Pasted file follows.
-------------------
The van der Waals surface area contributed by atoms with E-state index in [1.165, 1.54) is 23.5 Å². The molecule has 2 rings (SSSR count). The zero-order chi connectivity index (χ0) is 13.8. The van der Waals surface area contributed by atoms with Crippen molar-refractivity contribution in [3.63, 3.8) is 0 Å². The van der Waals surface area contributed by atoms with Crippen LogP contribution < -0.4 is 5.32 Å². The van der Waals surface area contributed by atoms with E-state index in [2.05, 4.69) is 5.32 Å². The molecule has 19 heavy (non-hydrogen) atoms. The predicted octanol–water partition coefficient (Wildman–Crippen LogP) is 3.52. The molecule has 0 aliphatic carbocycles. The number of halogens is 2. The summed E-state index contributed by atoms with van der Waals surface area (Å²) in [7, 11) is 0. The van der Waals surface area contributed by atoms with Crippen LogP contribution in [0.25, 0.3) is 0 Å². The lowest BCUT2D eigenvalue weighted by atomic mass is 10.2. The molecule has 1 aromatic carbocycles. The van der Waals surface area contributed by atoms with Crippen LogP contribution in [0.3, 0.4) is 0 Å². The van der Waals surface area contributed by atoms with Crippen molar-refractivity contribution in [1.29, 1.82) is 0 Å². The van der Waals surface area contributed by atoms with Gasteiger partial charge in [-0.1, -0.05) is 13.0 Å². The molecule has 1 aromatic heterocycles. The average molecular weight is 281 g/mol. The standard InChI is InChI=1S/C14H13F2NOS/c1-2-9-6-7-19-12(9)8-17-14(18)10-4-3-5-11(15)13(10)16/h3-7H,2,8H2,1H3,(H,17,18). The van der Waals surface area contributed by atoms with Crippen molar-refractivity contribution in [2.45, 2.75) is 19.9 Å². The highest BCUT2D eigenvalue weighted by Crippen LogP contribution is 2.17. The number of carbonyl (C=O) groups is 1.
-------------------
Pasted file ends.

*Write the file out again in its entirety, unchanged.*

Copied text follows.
The van der Waals surface area contributed by atoms with E-state index in [1.165, 1.54) is 23.5 Å². The molecule has 2 rings (SSSR count). The zero-order chi connectivity index (χ0) is 13.8. The van der Waals surface area contributed by atoms with Crippen molar-refractivity contribution in [3.63, 3.8) is 0 Å². The van der Waals surface area contributed by atoms with Crippen LogP contribution < -0.4 is 5.32 Å². The van der Waals surface area contributed by atoms with E-state index in [2.05, 4.69) is 5.32 Å². The molecule has 19 heavy (non-hydrogen) atoms. The predicted octanol–water partition coefficient (Wildman–Crippen LogP) is 3.52. The molecule has 0 aliphatic carbocycles. The number of halogens is 2. The summed E-state index contributed by atoms with van der Waals surface area (Å²) in [7, 11) is 0. The van der Waals surface area contributed by atoms with Crippen LogP contribution in [0.25, 0.3) is 0 Å². The lowest BCUT2D eigenvalue weighted by atomic mass is 10.2. The molecule has 1 aromatic carbocycles. The van der Waals surface area contributed by atoms with Crippen LogP contribution in [0.3, 0.4) is 0 Å². The van der Waals surface area contributed by atoms with Crippen molar-refractivity contribution in [1.29, 1.82) is 0 Å². The van der Waals surface area contributed by atoms with Gasteiger partial charge in [-0.1, -0.05) is 13.0 Å². The molecule has 1 aromatic heterocycles. The average molecular weight is 281 g/mol. The standard InChI is InChI=1S/C14H13F2NOS/c1-2-9-6-7-19-12(9)8-17-14(18)10-4-3-5-11(15)13(10)16/h3-7H,2,8H2,1H3,(H,17,18). The van der Waals surface area contributed by atoms with Crippen molar-refractivity contribution in [2.45, 2.75) is 19.9 Å². The highest BCUT2D eigenvalue weighted by Crippen LogP contribution is 2.17. The number of carbonyl (C=O) groups is 1.